An oxidase is any enzyme that catalyzes an oxidation-reduction reaction, especially one involving molecular oxygen (O2) as the electron acceptor. In reactions involving donation of a hydrogen atom, oxygen is reduced to water (H2O) or hydrogen peroxide (H2O2). Some oxidation reactions, such as those involving monoamine oxidase or xanthine oxidase, typically do not involve free molecular oxygen.
The oxidases are a subclass of the oxidoreductases.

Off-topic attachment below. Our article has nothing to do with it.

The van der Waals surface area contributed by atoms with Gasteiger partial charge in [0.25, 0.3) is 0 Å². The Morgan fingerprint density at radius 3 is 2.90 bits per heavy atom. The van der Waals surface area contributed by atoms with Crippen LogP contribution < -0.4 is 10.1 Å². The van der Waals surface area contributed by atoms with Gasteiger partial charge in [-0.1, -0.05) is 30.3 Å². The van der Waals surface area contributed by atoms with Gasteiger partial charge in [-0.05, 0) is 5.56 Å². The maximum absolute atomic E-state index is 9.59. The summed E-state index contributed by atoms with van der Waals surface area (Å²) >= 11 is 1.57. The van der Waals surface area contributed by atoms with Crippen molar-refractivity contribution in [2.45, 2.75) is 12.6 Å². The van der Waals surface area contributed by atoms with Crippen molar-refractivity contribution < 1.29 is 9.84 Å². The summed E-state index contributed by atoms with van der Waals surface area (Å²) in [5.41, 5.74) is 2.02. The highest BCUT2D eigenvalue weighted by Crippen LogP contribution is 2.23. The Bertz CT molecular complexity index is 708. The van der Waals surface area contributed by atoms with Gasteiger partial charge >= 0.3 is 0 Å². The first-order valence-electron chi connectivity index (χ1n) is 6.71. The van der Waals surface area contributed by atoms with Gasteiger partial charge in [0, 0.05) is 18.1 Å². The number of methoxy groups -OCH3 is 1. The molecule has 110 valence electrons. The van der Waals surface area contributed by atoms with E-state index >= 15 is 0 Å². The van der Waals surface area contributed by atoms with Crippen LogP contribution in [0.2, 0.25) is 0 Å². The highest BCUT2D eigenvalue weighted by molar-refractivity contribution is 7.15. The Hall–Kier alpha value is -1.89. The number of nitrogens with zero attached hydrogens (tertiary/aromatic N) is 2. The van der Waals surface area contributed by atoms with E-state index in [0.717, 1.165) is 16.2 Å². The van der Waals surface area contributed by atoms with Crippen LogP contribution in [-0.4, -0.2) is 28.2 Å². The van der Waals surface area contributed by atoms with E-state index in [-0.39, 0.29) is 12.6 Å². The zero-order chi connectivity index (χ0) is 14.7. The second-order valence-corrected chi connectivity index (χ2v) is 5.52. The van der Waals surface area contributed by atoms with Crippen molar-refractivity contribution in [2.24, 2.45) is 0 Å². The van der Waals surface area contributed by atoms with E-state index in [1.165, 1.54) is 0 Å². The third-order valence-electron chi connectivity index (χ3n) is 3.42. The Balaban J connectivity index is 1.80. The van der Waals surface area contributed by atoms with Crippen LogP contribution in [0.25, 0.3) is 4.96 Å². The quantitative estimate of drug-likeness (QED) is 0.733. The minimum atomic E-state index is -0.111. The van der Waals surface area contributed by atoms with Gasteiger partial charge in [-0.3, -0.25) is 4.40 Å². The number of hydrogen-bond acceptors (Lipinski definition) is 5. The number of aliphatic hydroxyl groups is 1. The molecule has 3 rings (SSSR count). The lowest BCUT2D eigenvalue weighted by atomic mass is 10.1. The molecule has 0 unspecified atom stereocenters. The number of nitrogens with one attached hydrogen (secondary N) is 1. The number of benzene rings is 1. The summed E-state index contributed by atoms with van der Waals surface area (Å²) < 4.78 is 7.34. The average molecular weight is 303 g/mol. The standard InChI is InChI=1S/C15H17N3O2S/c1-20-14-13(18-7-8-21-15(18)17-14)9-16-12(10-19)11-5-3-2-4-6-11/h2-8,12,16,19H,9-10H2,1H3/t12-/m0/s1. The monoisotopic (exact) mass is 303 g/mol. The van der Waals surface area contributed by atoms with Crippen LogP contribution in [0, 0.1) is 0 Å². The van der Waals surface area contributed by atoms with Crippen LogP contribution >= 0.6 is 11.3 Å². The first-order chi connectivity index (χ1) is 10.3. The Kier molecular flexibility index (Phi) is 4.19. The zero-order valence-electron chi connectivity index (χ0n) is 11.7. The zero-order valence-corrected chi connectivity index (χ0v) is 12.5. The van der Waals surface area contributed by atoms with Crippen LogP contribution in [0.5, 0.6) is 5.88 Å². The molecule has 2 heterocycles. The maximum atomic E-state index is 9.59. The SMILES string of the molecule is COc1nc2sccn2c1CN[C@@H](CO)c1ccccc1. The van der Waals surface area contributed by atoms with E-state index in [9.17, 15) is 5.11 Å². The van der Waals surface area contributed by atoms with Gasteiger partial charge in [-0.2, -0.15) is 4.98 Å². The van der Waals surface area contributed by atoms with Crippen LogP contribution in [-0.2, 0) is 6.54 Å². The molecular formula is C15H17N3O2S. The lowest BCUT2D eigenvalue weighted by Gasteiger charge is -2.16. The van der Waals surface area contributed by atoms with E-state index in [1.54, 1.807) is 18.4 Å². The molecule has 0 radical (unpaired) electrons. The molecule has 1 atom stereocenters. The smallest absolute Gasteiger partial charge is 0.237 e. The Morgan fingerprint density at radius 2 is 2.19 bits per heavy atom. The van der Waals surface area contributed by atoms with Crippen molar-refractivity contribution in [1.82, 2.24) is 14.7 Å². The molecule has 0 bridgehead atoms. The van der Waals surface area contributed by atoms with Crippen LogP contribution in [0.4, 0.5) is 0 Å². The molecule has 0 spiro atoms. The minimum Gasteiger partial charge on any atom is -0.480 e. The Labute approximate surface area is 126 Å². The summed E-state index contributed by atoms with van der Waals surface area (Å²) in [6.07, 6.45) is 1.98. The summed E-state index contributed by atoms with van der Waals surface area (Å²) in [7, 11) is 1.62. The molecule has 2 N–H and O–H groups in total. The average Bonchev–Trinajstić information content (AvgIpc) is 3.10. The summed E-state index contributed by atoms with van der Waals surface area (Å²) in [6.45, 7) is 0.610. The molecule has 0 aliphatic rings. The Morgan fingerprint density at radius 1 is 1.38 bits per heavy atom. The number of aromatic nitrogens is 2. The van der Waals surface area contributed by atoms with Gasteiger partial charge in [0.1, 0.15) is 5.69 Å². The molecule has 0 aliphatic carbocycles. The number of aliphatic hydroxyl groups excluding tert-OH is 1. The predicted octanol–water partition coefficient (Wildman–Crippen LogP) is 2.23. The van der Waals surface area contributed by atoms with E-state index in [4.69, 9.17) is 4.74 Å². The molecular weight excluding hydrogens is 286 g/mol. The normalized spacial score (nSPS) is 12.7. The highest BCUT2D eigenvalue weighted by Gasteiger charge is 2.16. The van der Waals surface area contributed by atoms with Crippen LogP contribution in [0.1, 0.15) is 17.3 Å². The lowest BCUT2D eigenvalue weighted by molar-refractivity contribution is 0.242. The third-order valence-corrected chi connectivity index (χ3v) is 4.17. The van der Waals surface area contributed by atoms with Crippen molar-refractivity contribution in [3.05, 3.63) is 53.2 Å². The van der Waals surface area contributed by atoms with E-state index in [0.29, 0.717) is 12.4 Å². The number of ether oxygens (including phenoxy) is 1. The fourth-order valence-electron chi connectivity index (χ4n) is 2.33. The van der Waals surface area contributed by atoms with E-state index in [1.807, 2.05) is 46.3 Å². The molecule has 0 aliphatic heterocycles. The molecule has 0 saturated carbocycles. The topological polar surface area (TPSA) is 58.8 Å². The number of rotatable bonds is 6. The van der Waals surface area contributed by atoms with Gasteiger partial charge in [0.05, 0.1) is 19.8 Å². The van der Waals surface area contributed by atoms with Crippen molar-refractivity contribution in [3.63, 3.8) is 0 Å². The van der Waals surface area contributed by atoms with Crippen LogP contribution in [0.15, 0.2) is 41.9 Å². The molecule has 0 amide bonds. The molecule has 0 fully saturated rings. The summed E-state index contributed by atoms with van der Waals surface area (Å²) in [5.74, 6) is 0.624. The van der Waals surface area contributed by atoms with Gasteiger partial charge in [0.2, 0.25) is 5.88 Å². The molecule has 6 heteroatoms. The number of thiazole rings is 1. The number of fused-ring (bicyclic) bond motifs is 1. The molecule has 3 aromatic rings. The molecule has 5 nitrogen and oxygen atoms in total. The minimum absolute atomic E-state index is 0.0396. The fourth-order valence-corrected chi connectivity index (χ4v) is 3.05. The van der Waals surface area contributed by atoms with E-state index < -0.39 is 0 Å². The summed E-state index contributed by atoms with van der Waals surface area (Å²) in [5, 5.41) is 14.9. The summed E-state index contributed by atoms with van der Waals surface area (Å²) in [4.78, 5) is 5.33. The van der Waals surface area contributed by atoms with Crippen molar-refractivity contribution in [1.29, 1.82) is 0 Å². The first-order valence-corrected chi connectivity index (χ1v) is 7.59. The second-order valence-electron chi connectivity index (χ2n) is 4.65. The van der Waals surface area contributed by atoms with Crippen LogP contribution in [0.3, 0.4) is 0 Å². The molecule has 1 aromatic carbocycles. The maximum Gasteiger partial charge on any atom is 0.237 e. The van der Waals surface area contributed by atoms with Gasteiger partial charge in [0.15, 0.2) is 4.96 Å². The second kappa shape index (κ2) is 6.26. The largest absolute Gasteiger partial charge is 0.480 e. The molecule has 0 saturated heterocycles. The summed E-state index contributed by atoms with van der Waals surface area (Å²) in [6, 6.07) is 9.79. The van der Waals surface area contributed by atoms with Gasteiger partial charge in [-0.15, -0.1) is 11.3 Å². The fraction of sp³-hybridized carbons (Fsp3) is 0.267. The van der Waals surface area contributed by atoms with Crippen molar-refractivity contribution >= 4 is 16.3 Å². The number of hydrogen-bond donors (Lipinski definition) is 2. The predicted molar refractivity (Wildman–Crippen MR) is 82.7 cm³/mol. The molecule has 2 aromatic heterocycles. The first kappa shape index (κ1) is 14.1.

An important example is cytochrome c oxidase, the key enzyme that allows the body to employ oxygen in the generation of energy and the final component of the electron transfer chain. Other examples are:
- glucose oxidase
- Monoamine oxidase
- cytochrome P450 oxidase
- NADPH oxidase
- Xanthine oxidase
- L-gulonolactone oxidase
- lysyl oxidase
In microbiology, the oxidase test is used as a phenotypic characteristic for the identification of bacterial strains; it determines whether a given bacterium produces cytochrome oxidases (and therefore utilizes oxygen with an electron transfer chain).
- Catalase & Oxidase tests video